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Sarwar Zahid, KaPo Yeung, Kevin Chen, Richard T Atallah, Daniel Simhaee, Joseph Tseng, Kenneth Wald; Imaging Studies for the Management of Choroidal Neovascularization in Patients with Myopic Degeneration. Invest. Ophthalmol. Vis. Sci. 2015;56(7 ):5902.
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© ARVO (1962-2015); The Authors (2016-present)
To determine if optical coherence tomography (OCT) is a reliable method of detecting disease activity and therefore making management decisions in eyes with choroidal neovascularization (CNV) from Myopic Macular Degeneration (MMD). Fluorescein Angiography (FA) is considered the gold standard for detection of CNV from all causes. Long-term, ongoing management of patients with CNV most typically relies on OCT because it is rapid, inexpensive and noninvasive. Evidence of fluid on OCT imaging is considered a proxy for disease activity in eyes with Age-Related Macular Degeneration (ARMD), but its reliability is uncertain in MMD.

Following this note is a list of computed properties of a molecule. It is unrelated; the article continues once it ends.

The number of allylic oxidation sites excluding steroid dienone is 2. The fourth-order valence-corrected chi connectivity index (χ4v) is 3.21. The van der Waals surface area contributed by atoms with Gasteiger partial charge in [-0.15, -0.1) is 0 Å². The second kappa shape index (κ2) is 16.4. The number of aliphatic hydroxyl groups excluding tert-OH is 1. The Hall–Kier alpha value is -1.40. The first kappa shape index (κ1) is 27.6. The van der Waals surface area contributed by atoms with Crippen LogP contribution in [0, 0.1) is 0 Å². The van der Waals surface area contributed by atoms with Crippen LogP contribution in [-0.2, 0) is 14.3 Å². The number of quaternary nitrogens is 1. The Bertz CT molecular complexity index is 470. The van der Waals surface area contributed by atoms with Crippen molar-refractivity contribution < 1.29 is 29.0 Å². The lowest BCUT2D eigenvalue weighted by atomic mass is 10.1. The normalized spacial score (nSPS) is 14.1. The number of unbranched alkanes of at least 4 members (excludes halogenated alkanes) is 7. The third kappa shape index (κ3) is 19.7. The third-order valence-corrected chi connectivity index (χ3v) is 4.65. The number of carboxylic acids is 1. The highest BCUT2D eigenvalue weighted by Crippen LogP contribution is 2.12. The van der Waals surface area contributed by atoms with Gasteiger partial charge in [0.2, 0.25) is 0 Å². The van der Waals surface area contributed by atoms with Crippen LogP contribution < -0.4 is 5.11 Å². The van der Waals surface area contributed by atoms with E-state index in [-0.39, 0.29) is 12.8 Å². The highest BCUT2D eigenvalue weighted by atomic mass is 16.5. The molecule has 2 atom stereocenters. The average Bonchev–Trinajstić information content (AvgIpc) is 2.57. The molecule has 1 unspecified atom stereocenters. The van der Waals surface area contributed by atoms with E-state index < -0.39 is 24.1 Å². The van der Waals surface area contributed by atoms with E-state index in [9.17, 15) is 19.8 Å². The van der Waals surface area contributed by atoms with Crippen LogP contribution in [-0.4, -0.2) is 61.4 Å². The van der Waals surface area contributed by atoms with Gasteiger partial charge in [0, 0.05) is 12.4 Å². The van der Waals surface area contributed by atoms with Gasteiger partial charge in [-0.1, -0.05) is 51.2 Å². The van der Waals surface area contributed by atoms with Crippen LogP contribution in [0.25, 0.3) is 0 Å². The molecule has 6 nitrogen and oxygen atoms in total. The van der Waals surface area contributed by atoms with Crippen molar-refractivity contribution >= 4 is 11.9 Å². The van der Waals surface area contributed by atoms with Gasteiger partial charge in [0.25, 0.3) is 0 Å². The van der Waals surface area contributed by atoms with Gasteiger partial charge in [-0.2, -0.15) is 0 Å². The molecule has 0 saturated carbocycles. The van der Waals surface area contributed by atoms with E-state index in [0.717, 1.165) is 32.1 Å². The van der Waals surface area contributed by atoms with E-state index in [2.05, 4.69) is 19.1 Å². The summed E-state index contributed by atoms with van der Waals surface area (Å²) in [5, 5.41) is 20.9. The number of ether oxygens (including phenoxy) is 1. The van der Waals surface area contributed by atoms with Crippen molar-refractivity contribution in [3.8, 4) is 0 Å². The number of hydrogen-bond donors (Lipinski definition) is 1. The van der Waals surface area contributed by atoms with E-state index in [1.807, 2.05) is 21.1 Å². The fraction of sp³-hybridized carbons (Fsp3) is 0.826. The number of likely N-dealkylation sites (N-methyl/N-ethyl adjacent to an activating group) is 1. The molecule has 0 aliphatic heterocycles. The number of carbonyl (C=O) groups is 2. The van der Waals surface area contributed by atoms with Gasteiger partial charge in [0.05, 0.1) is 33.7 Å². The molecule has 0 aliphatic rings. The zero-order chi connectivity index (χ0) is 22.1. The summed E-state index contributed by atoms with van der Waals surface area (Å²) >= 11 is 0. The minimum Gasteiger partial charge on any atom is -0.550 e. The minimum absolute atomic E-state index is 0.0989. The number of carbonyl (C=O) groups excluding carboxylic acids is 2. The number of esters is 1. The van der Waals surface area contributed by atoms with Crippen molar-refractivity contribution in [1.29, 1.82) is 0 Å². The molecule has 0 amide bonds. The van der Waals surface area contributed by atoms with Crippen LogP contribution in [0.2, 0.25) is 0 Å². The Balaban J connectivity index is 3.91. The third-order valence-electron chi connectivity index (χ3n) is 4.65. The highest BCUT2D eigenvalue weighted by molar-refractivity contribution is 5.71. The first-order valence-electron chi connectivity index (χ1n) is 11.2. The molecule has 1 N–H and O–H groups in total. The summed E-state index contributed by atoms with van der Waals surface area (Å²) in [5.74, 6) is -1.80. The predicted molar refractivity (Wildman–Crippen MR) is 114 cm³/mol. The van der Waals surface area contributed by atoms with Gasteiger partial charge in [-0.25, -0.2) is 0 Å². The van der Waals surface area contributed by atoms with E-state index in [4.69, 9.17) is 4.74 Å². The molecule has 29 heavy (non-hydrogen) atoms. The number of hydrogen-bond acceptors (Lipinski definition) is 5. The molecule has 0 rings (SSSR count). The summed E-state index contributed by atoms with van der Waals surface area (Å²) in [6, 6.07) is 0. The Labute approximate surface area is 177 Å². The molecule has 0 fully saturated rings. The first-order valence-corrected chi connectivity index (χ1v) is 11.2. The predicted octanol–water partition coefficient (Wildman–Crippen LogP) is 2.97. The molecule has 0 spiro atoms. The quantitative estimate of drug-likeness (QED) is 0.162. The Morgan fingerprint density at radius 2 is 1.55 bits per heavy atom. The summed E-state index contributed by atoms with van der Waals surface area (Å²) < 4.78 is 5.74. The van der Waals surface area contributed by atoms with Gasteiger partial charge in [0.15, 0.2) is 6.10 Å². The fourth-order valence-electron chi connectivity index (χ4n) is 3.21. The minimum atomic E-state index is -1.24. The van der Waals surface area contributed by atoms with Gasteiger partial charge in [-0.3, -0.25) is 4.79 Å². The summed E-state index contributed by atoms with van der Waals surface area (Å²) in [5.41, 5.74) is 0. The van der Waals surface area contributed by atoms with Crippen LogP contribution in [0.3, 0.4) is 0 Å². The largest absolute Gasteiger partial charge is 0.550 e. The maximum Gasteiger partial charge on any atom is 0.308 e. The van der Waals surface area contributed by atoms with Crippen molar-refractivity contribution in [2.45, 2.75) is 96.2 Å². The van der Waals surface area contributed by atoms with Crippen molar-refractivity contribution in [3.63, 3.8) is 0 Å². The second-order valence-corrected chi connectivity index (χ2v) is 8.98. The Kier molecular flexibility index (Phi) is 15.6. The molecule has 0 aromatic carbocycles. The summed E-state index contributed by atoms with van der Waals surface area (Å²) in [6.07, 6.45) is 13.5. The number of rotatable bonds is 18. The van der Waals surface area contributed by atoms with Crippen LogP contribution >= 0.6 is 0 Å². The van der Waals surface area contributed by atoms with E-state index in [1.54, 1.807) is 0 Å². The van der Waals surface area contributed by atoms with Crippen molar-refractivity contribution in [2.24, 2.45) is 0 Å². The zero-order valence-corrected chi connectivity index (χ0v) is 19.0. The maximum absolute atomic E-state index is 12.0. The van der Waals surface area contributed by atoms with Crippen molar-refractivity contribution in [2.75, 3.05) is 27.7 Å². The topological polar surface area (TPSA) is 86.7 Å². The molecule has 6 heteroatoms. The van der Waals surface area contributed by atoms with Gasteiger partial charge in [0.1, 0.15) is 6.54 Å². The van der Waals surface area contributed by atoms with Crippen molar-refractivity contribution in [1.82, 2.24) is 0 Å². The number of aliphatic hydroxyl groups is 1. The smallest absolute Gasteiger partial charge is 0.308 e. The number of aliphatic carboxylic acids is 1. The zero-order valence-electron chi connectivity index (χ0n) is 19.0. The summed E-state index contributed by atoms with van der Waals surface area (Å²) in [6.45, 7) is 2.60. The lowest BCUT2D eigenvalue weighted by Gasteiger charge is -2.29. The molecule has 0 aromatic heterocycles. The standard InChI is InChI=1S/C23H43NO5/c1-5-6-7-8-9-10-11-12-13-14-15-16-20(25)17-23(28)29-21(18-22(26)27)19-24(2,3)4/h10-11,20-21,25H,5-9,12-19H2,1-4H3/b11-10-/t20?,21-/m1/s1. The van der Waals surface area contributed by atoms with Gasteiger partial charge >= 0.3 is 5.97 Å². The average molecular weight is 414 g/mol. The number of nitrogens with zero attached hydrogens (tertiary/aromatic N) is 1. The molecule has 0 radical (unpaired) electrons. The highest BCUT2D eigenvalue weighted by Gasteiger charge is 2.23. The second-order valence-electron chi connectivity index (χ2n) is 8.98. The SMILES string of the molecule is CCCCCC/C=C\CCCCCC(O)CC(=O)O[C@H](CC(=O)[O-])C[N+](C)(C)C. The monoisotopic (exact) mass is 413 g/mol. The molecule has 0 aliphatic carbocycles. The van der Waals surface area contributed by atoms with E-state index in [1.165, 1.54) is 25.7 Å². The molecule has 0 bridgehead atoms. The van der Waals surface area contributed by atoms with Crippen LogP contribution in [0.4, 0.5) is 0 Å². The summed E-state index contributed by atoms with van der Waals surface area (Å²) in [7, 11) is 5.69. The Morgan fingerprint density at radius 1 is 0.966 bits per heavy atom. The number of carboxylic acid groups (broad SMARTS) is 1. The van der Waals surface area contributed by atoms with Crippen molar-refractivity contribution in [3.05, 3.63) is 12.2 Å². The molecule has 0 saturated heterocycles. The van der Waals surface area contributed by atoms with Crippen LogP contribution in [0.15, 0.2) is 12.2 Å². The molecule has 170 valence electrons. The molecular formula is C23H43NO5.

A retrospective study was conducted of 18 patients with CNV related to MMD. Clinical data collected include history, visual acuity, fundus examination, OCT and FA (on initial and some follow-up visits). MMD was defined as eyes that on examination exhibited posterior staphyloma, retinal pigment epithelial attenuation, obliquely inserted optic nerves, RPE atrophy, breaks in Bruch’s membrane (lacquer cracks), and choroidal thinning on OCT. CNV was defined as progressive hyperfluorescence on FA.
Average age at presentation was 60.7 years (range: 36 to 84). All patients had visual symptoms at presentation. In 12 of 18 patients, FA was able to detect CNV without OCT evidence of exudation. All eyes received anti-VEGF therapy (average 2.3 doses). Subsequent follow-up included 38 FA studies (in 15 patients) performed when symptoms recurred. Of those 38, 26 (68.4%) exhibited angiographic leakage, while only 12 (31.6%) had evidence of fluid on OCT.
Patients with myopic degeneration suspected of having active CNV (initially or on follow-up visits) should undergo FA if symptoms suggest recurrent disease. Management based on OCT evidence of disease activity may result in delay in diagnosis and/or treatment. OCT appears to have a lower sensitivity in detecting disease activity in eyes with MMD than in eyes with ARMD.
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